Wright gladly took part in a video on disabilities for The Advocacy Center on South Avenue and recently spent several hours with Anthony Salmon, the Wilson Magnet senior who was paralyzed in a football game in September.

”We talked about a lot of different things,” Wright says. “People ask me if I inspired Anthony, and if I did in some small way, that’s great. But to be truthful, I came away from our talk inspired by him. He is so much further along than I was at that stage. You can tell he has a great attitude and a great support system and that’s 90 percent of the battle.”

As Wright talks, his mother looks on with watery eyes. Donna Baker says she still feels anger and bitterness about the injury. She is baffled that Ricky can sit in front of the television for hours on end during the fall watching pro and college football games.

”I couldn’t do that if I were him, but I guess that’s Ricky,” she says. “He’s been able to put things in perspective and separate the game from his injury. All this time has passed, but I still have angry feelings about the game. I’m a mother and I guess I still blame football for taking something very precious away from my son.”

Baker wipes her eyes, places her hands on Wright’s shoulders, and begins smiling.

”I am so proud of him,” she says, her voice cracking. “The way he’s handled everything has been unbelievable.”

Wright’s desire is to become as independent as possible. And in order to achieve that freedom, he will need a vehicle.

”Driving is the last step to me gaining my independence,” he says. “I want to stop relying on other people and being at the mercy of costly transportation services. I want to be able to rely on myself.”

He learned to drive at the Rochester Rehabilitation Center. Money, though, is the obstacle to putting those skills to use. Adaptive cars, trucks or vans can often start at $30,000, and without such a vehicle Wright will remain totally dependent on his family and public transportation.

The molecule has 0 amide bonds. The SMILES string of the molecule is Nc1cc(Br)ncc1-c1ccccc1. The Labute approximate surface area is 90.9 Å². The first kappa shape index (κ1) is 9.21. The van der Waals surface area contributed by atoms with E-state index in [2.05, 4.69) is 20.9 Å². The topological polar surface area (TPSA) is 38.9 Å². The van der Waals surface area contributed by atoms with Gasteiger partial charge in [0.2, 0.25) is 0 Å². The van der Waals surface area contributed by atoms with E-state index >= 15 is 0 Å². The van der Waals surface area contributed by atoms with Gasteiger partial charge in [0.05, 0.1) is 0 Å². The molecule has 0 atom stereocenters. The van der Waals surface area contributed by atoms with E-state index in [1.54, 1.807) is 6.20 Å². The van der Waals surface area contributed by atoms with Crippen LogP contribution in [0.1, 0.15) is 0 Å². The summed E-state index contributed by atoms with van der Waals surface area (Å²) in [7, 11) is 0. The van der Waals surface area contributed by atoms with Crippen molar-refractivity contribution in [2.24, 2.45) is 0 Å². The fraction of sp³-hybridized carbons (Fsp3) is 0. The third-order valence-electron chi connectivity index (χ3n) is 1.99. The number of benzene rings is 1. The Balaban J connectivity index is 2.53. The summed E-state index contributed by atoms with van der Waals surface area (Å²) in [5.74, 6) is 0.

It makes it difficult for him to journey back and forth to campus or to spend additional study time there. It also restricts him from attending social events such as games and movies.

”Transportation is one of the things that prevents people with disabilities from being included in the work force and the community,” says Patrizia Corvaia, public education coordinator for The Advocacy Center. “If you want to adapt a van like Ricky needs to do, it takes a lot of money and there aren’t a lot of resources out there to do so.”

A recent study by the U.S. Department of Labor revealed that 29 percent of people with disabilities cited transportation woes as a deterrent to gaining employment.

”Ricky and so many others in similar situations merely want to be contributing members of society and live their lives to the fullest,” Corvaia says. “Ricky and his parents do not have the means to purchase an adaptive car, and that is hurtful to someone who, by himself, has made a long journey back from a tragic accident but can’t make it a mile away from home on his own.”

Family and friends are rallying around him in an attempt to make his dream a reality. A fund has been established in his name and on July 30 a fundraising dinner will be held at the Wishing Well restaurant on Chili Avenue.

”I don’t want to spend my life being dependent on others,” Wright says. “I’m at that stage of my life when I want to feel like I did it on my own.”

By Scott Pitoniak
Democrat and Chronicle columnist